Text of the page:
Species of the Month - March 2014

Hairy Bittercress, Popping Cress

Cardamine hirsuta
 

A common annual weed of the cabbage family.  It's very under-recorded in Argyll, due to its early appearance and disappearance, and due to its being most frequent in gardens, which are not on most botanists' itineraries.

Although the books say that it flowers all summer or even all year, in the west of Scotland it is very much a spring flower.  It starts in January, peaks in April and is rarely recorded after the end of May.  Possibly it goes on longer in gardens, where the soil is frequently disturbed bringing more of its seeds to the surface each time.
 

It is also found on waste ground and likes any dry, bare, sunny place whether natural or artificial.  In this it differs from Wavy Bittercress, the only possible confusion species, which prefers damp shady spots.  This difference is not foolproof however as Hairy B can occasionally be found in Wavy B's habitat.
 

The main points of difference between Hairy and Wavy Bittercress are as follows:

Hairy Bittercress

 

Wavy Bittercress

Pods overtop flowers

 

Pods not or hardly overtopping flowers

Stems not hairy above

 

Stems hairy above

4 stamens per flower

 

6 stamens per flower (2 may be smaller than the other 4)

Usually 1-4 stem leaves   Usually 4-10 stem leaves
Stems only slightly wavy   Stems notably zigzag


Cardamine hirsuta

Hairy Bittercress flower, showing the 4 stamens
 

Cardamine hirsuta

Hairy Bittercress growing in a shady mossy habitat that is more typical of Wavy Bittercress
  Cardamine hirsuta

An unusual very short-stemmed reddish form growing in well-drained sun-baked river shingle that is occasionally flooded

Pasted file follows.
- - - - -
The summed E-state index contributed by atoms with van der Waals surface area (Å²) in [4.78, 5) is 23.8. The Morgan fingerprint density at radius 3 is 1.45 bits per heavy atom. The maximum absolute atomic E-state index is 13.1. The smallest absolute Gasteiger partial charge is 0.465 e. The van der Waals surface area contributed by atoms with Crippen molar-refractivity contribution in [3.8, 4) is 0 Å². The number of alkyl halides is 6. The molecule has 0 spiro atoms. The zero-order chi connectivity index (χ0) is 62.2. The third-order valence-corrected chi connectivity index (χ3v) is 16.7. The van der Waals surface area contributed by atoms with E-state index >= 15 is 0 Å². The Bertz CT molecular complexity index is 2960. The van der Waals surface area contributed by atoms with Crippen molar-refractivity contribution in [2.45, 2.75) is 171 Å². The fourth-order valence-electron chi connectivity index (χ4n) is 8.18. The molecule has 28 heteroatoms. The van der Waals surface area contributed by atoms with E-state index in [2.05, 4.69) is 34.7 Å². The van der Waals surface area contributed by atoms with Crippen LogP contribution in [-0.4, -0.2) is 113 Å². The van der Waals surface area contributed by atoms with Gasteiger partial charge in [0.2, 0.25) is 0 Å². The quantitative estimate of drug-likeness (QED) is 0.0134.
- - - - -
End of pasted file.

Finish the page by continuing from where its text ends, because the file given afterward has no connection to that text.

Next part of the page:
Cardamine hirsuta

Most of the leaves are in a basal rosettte but there are normally a few leaves on the stems too.  All the leaves are made up of several pairs of leaflets with a larger terminal leaflet at the end.  The flowers are about 2.5-5 mm in diameter.  The pods are about 10-22 mm long and 0.8-1.5 mm wide.
 

Cardamine hirsuta

It can be an annoying weed of cultivated ground although being an annual it does not have a deep root system and is easy to pull out.  It makes a tasty addition to salads.  It is often called Popping Cress due to the explosive way the pods open when ripe, scattering the seeds up to a metre away.



Please send in yo
ur Hairy Bittercress sightings using the form below, or email sightings@lnhg.org.uk with the details if you prefer.  If you are not sure of the identity of your plant, please send a photo to sightings@lnhg.org.uk, or put one on the LORN forum and let me know it is there.
 

Date of sighting 
Location 
Grid reference 
Habitat 
Name of finder 
Your name (if different) 
Email (not needed if I already know it!) 
Any other details   


 

By filling in this form you agree that the information contained in this form may be collated and disseminated manually or electronically for environmental decision-making, education, research and other public benefit uses in accordance with the LNHG data access policy.  Your email address will not form part of the record and will not be passed on to anyone.

Carl Farmer
LNH
G Biological Records Manager


Sightings so far

23 Mar: Seen in Oban bus station area with flowers and pods, Carl.

29 Mar: At Barguillean

1 Apr: Seen on Eriska

12 Apr: Seen by Judith in Glen Aray

14 Apr: Seen at Craobh Haven


Note you can still send in records for past species of the month.  Here is the list of species we've had so far:

Feb 2014 - Pale Brindled Beauty
Jan 2014 - Velvet Shank
Dec 2013 - Frilly-fruited Jelly Lichen
Nov 2013 - Whooper Swan
Oct 2013 - Ballerina Waxcap
Sep 2013 - Parrot Waxcap
Aug 2013 - Vapourer Moth

Jul 2013 - Emerald Damselfly
Jun 2013 - Globe Flower
May 2013 - Early Purple Orchid
Apr 2013 - Peacock Butterfly
Mar 2013 - Oak Beauty
Feb 2013 - Coral Lungwort

Jan 2013 - Willow Jelly Button & Birch Jelly Button
Dec 2012 - Dice Lichen
Nov 2012 - Feathered Thorn
Oct 2012 - Dryad's Saddle
Sep 2012 - Tawny Grisette
Aug 2012 - Forest Bug
Jul 2012 - Grayling
Jun 2012 - Greater and Lesser Butterfly Orchids
May 2012 - Small Copper
Apr 2012 - Green Tiger Beetle
Mar 2012 - March Moth
Feb 2012 - Barren Strawberry
Jan 2012 - Brambling
Dec 2011 - Red Squirrel
Nov 2011 - Hazel Gloves
Oct 2011 - Small Tortoiseshell
Sep 2011 - Fly Agaric
Aug 2011 - Grass of Parnassus
Jul 2011 - Golden-ringed Dragonfly
Jun 2011 - 7-spot Ladybird
May 2011 - Green Hairstreak
Apr 2011 - Townhall Clock

Mar 2011 - Frogspawn

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All photos and other content copyright Carl Farmer except where stated